British Values at Rumboldswhyke Church of England Infants’ School
The DfE have recently reinforced the need “to create and enforce a clear and rigorous expectation on all schools to promote the fundamental British values of democracy, the rule of law, individual liberty and mutual respect and tolerance of those with different faiths and beliefs.”
The government set out its definition of British values in the 2011 Prevent Strategy and these values have been reiterated by the Prime Minister in 2014.
Rumboldswhyke Church of England Infants’ School is committed to serving the communities of Whyke and surrounding area of Chichester. It recognises the multi-cultural, multi-faith and ever-changing nature of the United Kingdom, and therefore of those it serves. It also understands the vital role it has in ensuring that groups or individuals within the school are not subjected to intimidation or radicalisation by those wishing to unduly, or illegally, influence them.
As a church school, Rumboldswhyke accepts admissions from all those entitled to an education under British law, including pupils of all faiths or none. It follows the policies outlined by its governing body regarding equal opportunities, which guarantee that there will be no discrimination against any individual or group, regardless of faith, ethnicity, gender, sexuality, political or financial status, or similar. It seeks to serve all in the community through its family character and the Christian ethos.
Fundamental British Values are also linked to some of our Worship Themes such as Justice, Respect, Trust, Truthfulness, Peace, Friendship and Compassion.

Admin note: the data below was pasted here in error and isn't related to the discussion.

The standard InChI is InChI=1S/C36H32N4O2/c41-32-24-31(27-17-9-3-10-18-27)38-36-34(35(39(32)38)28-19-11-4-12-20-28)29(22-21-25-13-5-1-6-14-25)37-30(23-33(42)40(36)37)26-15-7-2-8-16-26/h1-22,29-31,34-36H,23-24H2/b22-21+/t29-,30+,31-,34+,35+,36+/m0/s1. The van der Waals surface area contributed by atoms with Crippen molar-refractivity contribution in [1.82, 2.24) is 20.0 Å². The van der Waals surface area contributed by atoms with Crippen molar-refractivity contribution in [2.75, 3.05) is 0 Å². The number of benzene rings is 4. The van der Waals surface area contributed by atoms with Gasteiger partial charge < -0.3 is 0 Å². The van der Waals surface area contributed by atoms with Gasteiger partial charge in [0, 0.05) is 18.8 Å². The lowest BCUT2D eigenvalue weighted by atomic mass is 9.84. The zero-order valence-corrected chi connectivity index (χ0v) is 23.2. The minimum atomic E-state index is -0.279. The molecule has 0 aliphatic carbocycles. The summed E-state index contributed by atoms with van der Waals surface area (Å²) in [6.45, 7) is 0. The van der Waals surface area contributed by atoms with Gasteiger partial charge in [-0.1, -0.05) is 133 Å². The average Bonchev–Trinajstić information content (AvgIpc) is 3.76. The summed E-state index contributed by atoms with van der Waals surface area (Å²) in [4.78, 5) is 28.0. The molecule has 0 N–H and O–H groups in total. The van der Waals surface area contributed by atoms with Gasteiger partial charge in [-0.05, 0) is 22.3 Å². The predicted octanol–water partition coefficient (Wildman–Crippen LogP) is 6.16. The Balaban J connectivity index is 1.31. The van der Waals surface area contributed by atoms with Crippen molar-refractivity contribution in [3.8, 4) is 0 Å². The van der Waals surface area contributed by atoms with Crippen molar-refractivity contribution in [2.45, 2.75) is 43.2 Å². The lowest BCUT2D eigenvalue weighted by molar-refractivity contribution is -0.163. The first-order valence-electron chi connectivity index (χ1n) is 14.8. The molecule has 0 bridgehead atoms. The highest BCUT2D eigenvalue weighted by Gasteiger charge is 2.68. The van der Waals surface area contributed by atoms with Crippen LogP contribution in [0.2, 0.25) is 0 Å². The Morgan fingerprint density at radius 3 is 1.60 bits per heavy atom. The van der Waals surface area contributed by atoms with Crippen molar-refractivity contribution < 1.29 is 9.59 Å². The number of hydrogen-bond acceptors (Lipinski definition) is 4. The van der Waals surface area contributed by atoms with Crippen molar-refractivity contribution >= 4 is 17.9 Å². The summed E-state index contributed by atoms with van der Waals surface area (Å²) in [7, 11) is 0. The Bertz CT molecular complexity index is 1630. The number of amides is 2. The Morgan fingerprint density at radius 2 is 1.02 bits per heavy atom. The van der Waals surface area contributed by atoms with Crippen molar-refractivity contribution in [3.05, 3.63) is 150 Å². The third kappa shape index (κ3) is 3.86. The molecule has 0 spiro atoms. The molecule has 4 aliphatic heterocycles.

The Government emphasises that schools are required to ensure that key ‘British Values’ are taught in all UK schools. These values are listed below with details of how they are addressed at Rumboldswhyke:
- Democracy: Pupils have the opportunity to have their voices heard through our School Council and Pupil questionnaires. We actively encourage them to voice their opinions in all learning situations. Children have the opportunities to take part in groups that have a clear impact eg. UNICEF Rights Respecting School, Eco Schools
- The Rule of Law: The importance of laws, we use the term ‘rule’ more in school, whether they be those that govern the class, the school, or the country, are consistently reinforced throughout the school day, as well as when dealing with behaviour and through school worship. Pupils are taught the value and reasons behind laws, that they govern and protect us, the responsibilities that this involves and the consequences when laws are broken. Visits from authorities such as the Police, Fire Service are regular and help reinforce this message.
- Individual Liberty: Within school, pupils are actively encouraged to make choices, knowing that they are in a safe and supportive environment. As a school we educate and provide boundaries for young pupils to make choices safety, through provision of a safe environment and empowering education. Pupils are encouraged to know, understand and exercise their rights and personal freedoms and are advised how to exercise these safely, for example through our E-Safety and PSHE lessons emphasising personal freedoms, choice and respect. Whether it is through choice of challenge, of how they record information, of participation in our after-school sports’ clubs, pupils are given the freedom to make choices.
- Mutual Respect: Much of our school ethos and behaviour policy has revolved around our Christian core values such as ‘Respect’, and pupils have been part of discussions in worship relating it to what this looks like at school and home.
- Tolerance of those of different faiths and beliefs: Governors agree that a spirit of tolerance combined with an “acceptance” of different faiths and beliefs is more applicable in our society. This is achieved through enhancing pupils’ understanding of their place in a culturally diverse society and by giving them opportunities to experience such diversity. Examples of how this is accomplished include worship themes and discussions covering bullying and coercion have been followed and supported by learning in RE and PSHE and celebrate the background of pupils and their families. Members of different faiths or religions, both pupils and parents, are encouraged to share their knowledge to enhance learning within classes and the school and features of other religions are taught through the RE curriculum.
These values have been discussed with the Foundation Governors and the School Council